Lawyers for Paul Rusesabagina, who inspired the film Hotel Rwanda, say he has been held incommunicado by Rwandan authorities for the past 11 days after an illegal “extraordinary rendition” on a Bombardier jet owned by a charter company with business links to President Paul Kagame.
The allegations are made in a 14-page appeal to the United Nations rapporteur on torture, Nils Melzer, seeking his urgent intervention in the case, which has sparked concern from international human-rights advocates and politicians.
Mr. Rusesabagina, a former hotel manager, was lauded as a hero for protecting more than 1,200 people at a luxury hotel in Kigali during the 1994 genocide, in which an estimated 800,000 people were killed. He was portrayed by actor Don Cheadle in Hotel Rwanda in 2004 and has received a number of international awards, including the U.S. Presidential Medal of Freedom.
Mr. Rusesabagina, a 66-year-old Belgian citizen and U.S. permanent resident, was shown in handcuffs at a Rwandan police station last week. In a television appearance Sunday, Mr. Kagame denounced him as a “terrorist” with the “blood of Rwandans on his hands” who must “pay for these crimes.”
Those statements show that Mr. Rusesabagina “is at immediate and serious risk of torture or cruel, inhuman or degrading treatment or punishment,” the lawyers said in their letter to the UN rapporteur.
They also cited “the long-standing persecution” he has faced from the Rwandan government, his incommunicado detention, his need for daily heart medication and “the egregious human-rights violations involved in his forced return to Rwanda.”
Jared Genser, a U.S.-based human-rights lawyer who has joined Mr. Rusesabagina’s legal team, said the statements by Mr. Kagame “give licence to police and prison authorities” to torture or murder him in custody.
In his television appearance, Mr. Kagame denied Mr. Rusesabagina was kidnapped in Dubai and forcibly taken to Rwanda, as his family and lawyers have alleged.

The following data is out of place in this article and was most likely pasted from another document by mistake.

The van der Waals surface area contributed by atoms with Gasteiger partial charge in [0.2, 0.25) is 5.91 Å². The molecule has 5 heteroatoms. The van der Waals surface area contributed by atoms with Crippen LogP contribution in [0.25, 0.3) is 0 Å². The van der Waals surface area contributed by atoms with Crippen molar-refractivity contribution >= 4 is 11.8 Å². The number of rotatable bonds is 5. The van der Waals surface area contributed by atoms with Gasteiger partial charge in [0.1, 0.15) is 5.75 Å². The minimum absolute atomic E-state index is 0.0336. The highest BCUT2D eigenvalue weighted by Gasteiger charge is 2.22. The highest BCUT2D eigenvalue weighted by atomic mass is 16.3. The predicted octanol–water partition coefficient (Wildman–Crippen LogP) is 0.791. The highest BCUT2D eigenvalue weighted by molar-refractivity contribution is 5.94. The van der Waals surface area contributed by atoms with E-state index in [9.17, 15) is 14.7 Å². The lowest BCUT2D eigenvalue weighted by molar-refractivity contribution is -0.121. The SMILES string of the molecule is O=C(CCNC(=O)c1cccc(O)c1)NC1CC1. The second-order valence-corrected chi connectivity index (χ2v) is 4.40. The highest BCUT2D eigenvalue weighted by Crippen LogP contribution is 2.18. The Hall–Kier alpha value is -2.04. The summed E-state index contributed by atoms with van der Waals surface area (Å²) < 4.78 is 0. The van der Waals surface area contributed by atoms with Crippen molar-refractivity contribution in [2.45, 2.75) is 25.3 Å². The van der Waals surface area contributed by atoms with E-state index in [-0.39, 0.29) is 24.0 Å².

He hinted that Mr. Rusesabagina had been fed a false story that tricked him into voluntarily boarding the plane in Dubai. “It was actually flawless,” Mr. Kagame said.
After gaining fame from the film, Mr. Rusesabagina criticized the Kagame government in an autobiography in 2006 and has increasingly feuded with the government, which has denied that his actions during the genocide were heroic.
He helped found a Rwandan opposition group, and the government has alleged the group has an armed wing that has launched attacks in Rwanda.
U.S. Senator Tim Kaine is among those who have raised concerns about the arrest. “While the circumstances surrounding the arrest are currently unclear, what is certain is the government of Rwanda’s mistreatment of its political opponents,” Mr. Kaine said in a letter to U.S. Secretary of State Mike Pompeo asking the State Department to seek guarantees for Mr. Rusesabagina’s safety in custody.
The Globe and Mail, in an investigation in 2014, found evidence that Rwandan authorities have plotted the murder of opposition leaders in exile. South African prosecutors have alleged that Rwandan citizens with close links to the Kagame government were responsible for the murder of dissident Patrick Karegeya in Johannesburg in 2013.
Mr. Genser, in a statement Monday, said any legal action against Mr. Rusesabagina that emanates from an extraordinary rendition would be illegal under international law.
Rwandan authorities initially said they arrested Mr. Rusesabagina as a result of “international co-operation.” But his lawyers say this is false.
In their appeal to the UN rapporteur, the lawyers gave the first detailed account of how Mr. Rusesabagina was flown to Rwanda within a few hours of his arrival in Dubai on Aug. 27.
Citing flight records and statements by the government of the United Arab Emirates, they say he was flown to Rwanda on a Bombardier Challenger 605 with tail number SX-FSA that was operated by a private jet charter company. The company had previously been hired by the Rwandan government on a number of occasions and has flown Mr. Kagame to a European destination at least once, the lawyer said.
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